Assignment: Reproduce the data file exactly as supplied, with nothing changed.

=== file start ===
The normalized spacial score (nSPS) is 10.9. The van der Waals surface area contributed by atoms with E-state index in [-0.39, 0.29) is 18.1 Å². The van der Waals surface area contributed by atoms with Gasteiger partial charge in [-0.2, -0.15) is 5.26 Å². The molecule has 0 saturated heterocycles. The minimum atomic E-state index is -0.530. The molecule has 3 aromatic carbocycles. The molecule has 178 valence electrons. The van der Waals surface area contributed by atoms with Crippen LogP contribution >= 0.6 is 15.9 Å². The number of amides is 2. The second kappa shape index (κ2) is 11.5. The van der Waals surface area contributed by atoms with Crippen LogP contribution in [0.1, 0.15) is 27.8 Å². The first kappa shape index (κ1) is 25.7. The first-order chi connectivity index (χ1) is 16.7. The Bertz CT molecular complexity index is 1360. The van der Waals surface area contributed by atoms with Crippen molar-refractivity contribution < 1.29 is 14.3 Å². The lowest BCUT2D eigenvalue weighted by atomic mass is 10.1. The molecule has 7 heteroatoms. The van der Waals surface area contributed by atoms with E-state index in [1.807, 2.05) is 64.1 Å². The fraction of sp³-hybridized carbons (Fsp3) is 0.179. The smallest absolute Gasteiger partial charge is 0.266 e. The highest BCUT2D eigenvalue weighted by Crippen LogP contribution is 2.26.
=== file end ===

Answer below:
The normalized spacial score (nSPS) is 10.9. The van der Waals surface area contributed by atoms with E-state index in [-0.39, 0.29) is 18.1 Å². The van der Waals surface area contributed by atoms with Gasteiger partial charge in [-0.2, -0.15) is 5.26 Å². The molecule has 0 saturated heterocycles. The minimum atomic E-state index is -0.530. The molecule has 3 aromatic carbocycles. The molecule has 178 valence electrons. The van der Waals surface area contributed by atoms with Crippen LogP contribution >= 0.6 is 15.9 Å². The number of amides is 2. The second kappa shape index (κ2) is 11.5. The van der Waals surface area contributed by atoms with Crippen LogP contribution in [0.1, 0.15) is 27.8 Å². The first kappa shape index (κ1) is 25.7. The first-order chi connectivity index (χ1) is 16.7. The Bertz CT molecular complexity index is 1360. The van der Waals surface area contributed by atoms with Crippen molar-refractivity contribution < 1.29 is 14.3 Å². The lowest BCUT2D eigenvalue weighted by atomic mass is 10.1. The molecule has 7 heteroatoms. The van der Waals surface area contributed by atoms with E-state index in [1.807, 2.05) is 64.1 Å². The fraction of sp³-hybridized carbons (Fsp3) is 0.179. The smallest absolute Gasteiger partial charge is 0.266 e. The highest BCUT2D eigenvalue weighted by Crippen LogP contribution is 2.26.